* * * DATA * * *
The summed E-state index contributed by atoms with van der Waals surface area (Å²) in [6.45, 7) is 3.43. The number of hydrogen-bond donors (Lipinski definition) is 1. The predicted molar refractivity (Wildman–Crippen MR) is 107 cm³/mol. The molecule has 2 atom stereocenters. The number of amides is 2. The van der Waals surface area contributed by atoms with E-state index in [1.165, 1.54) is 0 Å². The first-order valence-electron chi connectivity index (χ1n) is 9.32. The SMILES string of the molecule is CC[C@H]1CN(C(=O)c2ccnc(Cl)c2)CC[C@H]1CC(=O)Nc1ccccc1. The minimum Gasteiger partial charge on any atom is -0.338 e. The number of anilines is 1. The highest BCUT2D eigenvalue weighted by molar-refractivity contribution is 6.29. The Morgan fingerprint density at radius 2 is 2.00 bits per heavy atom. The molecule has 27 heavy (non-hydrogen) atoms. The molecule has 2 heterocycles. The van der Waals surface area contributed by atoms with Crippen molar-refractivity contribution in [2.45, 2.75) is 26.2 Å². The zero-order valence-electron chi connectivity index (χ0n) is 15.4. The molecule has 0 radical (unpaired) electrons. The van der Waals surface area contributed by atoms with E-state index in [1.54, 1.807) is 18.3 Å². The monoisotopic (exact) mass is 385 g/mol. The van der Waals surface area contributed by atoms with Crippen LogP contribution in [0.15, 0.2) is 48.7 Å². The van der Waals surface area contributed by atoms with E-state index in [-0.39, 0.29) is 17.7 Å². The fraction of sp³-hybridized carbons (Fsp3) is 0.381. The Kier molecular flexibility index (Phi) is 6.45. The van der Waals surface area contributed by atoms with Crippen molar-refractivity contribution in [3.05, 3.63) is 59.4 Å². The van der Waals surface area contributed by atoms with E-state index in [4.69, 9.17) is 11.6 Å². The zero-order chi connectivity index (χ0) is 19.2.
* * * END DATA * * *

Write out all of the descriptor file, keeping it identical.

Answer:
The summed E-state index contributed by atoms with van der Waals surface area (Å²) in [6.45, 7) is 3.43. The number of hydrogen-bond donors (Lipinski definition) is 1. The predicted molar refractivity (Wildman–Crippen MR) is 107 cm³/mol. The molecule has 2 atom stereocenters. The number of amides is 2. The van der Waals surface area contributed by atoms with E-state index in [1.165, 1.54) is 0 Å². The first-order valence-electron chi connectivity index (χ1n) is 9.32. The SMILES string of the molecule is CC[C@H]1CN(C(=O)c2ccnc(Cl)c2)CC[C@H]1CC(=O)Nc1ccccc1. The minimum Gasteiger partial charge on any atom is -0.338 e. The number of anilines is 1. The highest BCUT2D eigenvalue weighted by molar-refractivity contribution is 6.29. The Morgan fingerprint density at radius 2 is 2.00 bits per heavy atom. The molecule has 27 heavy (non-hydrogen) atoms. The molecule has 2 heterocycles. The van der Waals surface area contributed by atoms with Crippen molar-refractivity contribution in [2.45, 2.75) is 26.2 Å². The zero-order valence-electron chi connectivity index (χ0n) is 15.4. The molecule has 0 radical (unpaired) electrons. The van der Waals surface area contributed by atoms with E-state index in [1.54, 1.807) is 18.3 Å². The monoisotopic (exact) mass is 385 g/mol. The van der Waals surface area contributed by atoms with Crippen LogP contribution in [0.15, 0.2) is 48.7 Å². The van der Waals surface area contributed by atoms with E-state index in [-0.39, 0.29) is 17.7 Å². The fraction of sp³-hybridized carbons (Fsp3) is 0.381. The Kier molecular flexibility index (Phi) is 6.45. The van der Waals surface area contributed by atoms with Crippen molar-refractivity contribution in [3.05, 3.63) is 59.4 Å². The van der Waals surface area contributed by atoms with E-state index in [4.69, 9.17) is 11.6 Å². The zero-order chi connectivity index (χ0) is 19.2.